Modern boilers are more efficient for several reasons, but their main advantage is that they are all condensing boilers. All well-maintained boilers burn their fuel very efficiently, but they inevitably lose some heat in the hot gases that escape up the flue. A condensing boiler has a larger heat exchanger, so it recovers more heat, sends cooler gases up the flue and is more efficient.
Sometimes the flue gases get so cool that the water vapour in the gas condenses out, hence the name, and even more energy is recovered from the condensing vapour.
If it is time to change your boiler, you need to decide what type of boiler is right for you. Here are some things to consider:
If you have mains gas, a gas boiler is likely to be the cheapest heating option. Our average fuel prices as of April 2018 show gas to be the cheapest heating fuel per kWh, compared to oil, economy 7, LPG and house coal.
Alternatively you may want to get a gas connection to your home. The company that owns and operates the gas network in your area may be able to help with the cost of getting a new connection, and it may even be fully funded. Contact Energy Networks Association for further information.
Most old gas and oil boilers are regular boilers that have a separate hot water cylinder to store hot water, rather than providing it directly from the boiler. When you replace your boiler you can buy a new regular boiler, and keep your hot water cylinder, or buy a combi boiler that doesn't need a cylinder.
A regular boiler is more efficient than a combi at producing hot water in the first place, but then some heat is lost from the hot water cylinder, so a combi may be more efficient overall. Which is better for you will depend on different things:
Large families using lots of hot water are likely to be better off with a regular boiler, whereas smaller households using less may be better off with a combi boiler.
Combi boilers don’t need hot water cylinders, and therefore require less space in your home.
If you’re thinking of installing solar water heating, it’s worth noting that many combi boilers are not compatible with this heating system or cannot use it so effectively.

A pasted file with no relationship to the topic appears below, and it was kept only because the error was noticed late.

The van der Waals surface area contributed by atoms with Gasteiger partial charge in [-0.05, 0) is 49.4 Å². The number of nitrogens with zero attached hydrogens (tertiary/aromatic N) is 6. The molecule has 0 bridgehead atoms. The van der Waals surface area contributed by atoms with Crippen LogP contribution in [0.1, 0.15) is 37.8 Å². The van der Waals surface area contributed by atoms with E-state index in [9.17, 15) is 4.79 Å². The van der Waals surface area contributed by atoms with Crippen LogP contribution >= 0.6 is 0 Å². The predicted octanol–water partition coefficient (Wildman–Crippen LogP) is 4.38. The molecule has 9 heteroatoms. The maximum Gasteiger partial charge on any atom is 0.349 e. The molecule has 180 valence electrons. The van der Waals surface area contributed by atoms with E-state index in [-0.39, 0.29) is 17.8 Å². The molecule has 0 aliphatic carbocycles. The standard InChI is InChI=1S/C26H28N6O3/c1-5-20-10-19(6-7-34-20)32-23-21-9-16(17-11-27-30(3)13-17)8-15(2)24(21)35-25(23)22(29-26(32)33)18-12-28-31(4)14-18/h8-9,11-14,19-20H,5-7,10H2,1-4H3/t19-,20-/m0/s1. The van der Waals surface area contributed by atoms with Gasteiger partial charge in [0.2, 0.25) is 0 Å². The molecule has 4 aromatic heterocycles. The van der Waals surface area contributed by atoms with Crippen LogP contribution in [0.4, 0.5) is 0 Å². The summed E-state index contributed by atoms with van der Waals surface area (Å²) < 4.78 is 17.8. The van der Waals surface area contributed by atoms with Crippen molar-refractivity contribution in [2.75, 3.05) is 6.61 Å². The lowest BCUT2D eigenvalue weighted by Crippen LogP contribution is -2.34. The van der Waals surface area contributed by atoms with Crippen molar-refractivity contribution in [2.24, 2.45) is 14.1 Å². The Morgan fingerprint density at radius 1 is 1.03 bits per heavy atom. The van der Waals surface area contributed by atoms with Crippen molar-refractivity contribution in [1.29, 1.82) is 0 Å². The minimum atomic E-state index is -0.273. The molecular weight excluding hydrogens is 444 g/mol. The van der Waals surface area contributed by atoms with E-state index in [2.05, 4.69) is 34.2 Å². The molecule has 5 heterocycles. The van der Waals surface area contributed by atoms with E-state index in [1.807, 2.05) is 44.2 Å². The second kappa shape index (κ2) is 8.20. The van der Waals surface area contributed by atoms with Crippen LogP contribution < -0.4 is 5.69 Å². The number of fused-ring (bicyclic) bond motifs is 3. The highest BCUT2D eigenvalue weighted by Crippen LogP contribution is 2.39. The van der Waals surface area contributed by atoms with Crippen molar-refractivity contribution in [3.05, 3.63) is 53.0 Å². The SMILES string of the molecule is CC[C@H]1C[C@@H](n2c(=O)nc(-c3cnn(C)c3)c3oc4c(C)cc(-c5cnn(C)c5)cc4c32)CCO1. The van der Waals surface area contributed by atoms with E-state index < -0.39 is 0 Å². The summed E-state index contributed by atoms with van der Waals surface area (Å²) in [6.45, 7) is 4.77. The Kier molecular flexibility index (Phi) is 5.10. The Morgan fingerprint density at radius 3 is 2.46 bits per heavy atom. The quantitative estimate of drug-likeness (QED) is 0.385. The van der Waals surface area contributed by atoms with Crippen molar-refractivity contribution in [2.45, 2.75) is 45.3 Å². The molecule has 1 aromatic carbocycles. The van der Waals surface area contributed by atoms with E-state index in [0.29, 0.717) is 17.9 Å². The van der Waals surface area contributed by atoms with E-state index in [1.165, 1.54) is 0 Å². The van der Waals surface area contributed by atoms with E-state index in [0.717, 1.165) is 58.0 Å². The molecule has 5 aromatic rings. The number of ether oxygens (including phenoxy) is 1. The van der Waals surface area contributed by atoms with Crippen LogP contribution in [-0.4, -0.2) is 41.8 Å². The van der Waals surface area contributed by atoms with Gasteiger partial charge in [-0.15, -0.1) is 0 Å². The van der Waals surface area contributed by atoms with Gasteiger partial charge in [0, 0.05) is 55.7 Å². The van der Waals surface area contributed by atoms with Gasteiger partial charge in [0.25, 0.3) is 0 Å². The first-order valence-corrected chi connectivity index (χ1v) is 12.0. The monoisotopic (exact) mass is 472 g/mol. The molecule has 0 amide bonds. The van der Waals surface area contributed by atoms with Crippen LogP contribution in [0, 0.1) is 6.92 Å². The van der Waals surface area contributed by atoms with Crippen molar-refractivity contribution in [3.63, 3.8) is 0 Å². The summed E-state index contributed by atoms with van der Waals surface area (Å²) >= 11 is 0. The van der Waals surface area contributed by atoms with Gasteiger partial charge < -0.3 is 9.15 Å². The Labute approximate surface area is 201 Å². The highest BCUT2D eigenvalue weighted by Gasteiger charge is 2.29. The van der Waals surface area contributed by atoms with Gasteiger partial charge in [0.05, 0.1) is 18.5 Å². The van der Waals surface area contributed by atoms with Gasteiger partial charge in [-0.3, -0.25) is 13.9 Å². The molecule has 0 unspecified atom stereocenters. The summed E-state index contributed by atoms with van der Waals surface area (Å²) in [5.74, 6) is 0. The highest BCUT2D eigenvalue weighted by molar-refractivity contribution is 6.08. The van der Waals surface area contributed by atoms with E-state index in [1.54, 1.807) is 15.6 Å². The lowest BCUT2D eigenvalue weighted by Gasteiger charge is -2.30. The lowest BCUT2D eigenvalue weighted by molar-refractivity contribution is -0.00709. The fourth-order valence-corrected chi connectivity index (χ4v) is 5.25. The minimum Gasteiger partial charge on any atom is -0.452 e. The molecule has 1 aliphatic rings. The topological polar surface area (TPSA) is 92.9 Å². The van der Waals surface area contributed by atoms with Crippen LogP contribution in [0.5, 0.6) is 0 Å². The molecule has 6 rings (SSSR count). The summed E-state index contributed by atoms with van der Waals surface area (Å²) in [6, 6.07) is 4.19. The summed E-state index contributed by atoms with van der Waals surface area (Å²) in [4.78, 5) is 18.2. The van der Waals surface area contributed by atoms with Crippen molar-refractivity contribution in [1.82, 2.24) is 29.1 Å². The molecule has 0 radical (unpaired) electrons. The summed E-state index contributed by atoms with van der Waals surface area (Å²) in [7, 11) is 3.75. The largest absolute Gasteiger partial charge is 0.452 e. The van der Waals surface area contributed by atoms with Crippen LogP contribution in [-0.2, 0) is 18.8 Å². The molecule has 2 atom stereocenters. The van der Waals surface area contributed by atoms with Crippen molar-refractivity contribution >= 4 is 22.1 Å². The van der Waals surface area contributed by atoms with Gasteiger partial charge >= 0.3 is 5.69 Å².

For gas and LPG boilers, the installer must be Gas Safe registered. For oil boilers we would recommend that you use an OFTEC registered installer. You can find registered installers on Gas Safe Register and OFTEC.
It’s worth getting three quotes from different installers, and you may also want to check that installers:
Your registered installer will ensure that your system complies with current building regulations, and will make sure you get all the documentation to prove this. Keep these documents safe; you will need them when you sell the property.
There is a wide range of heating controls available that will help your heating system work more efficiently and help keep your bills down. Have a look at our Thermostats and Controls page to see what might be appropriate for your system.
Some of the heat generated by your boiler escapes through the flue. Passive flue gas heat recovery systems capture some of this lost energy and use it to heat your water, making your heating system more efficient and saving you money. They are only available for combi boilers as they provide heat to the cold water supply that is feeding the hot water output.
Some models include some heat storage, which increase the savings but usually also increases the installation cost.
Some new boilers are made with flue gas heat recovery already incorporated, so there is no need to buy a separate heat recovery device.
New hot water cylinders are factory insulated to help keep your hot water at the right temperature for longer. They play an important role in supplying you with readily available hot water, so it’s important that they are fully insulated to prevent heat escaping.
If you have an old cylinder you could save around £20 a year by topping up the insulation to 80mm. Alternatively if you are replacing your cylinder, you can save energy by making sure that the cylinder is no bigger than you need it.
Corrosion deposits in an older central heating system can cause a substantial reduction in the effectiveness of the radiators, and the system as a whole. The build-up of scale in heating circuits and on boiler components can cause a reduction in efficiency too.
Using an effective chemical inhibitor can decrease the corrosion rate and prevent the build-up of sludge and scale, thus preventing deterioration and helping to maintain efficiency.
* Information taken from Energy Saving Trust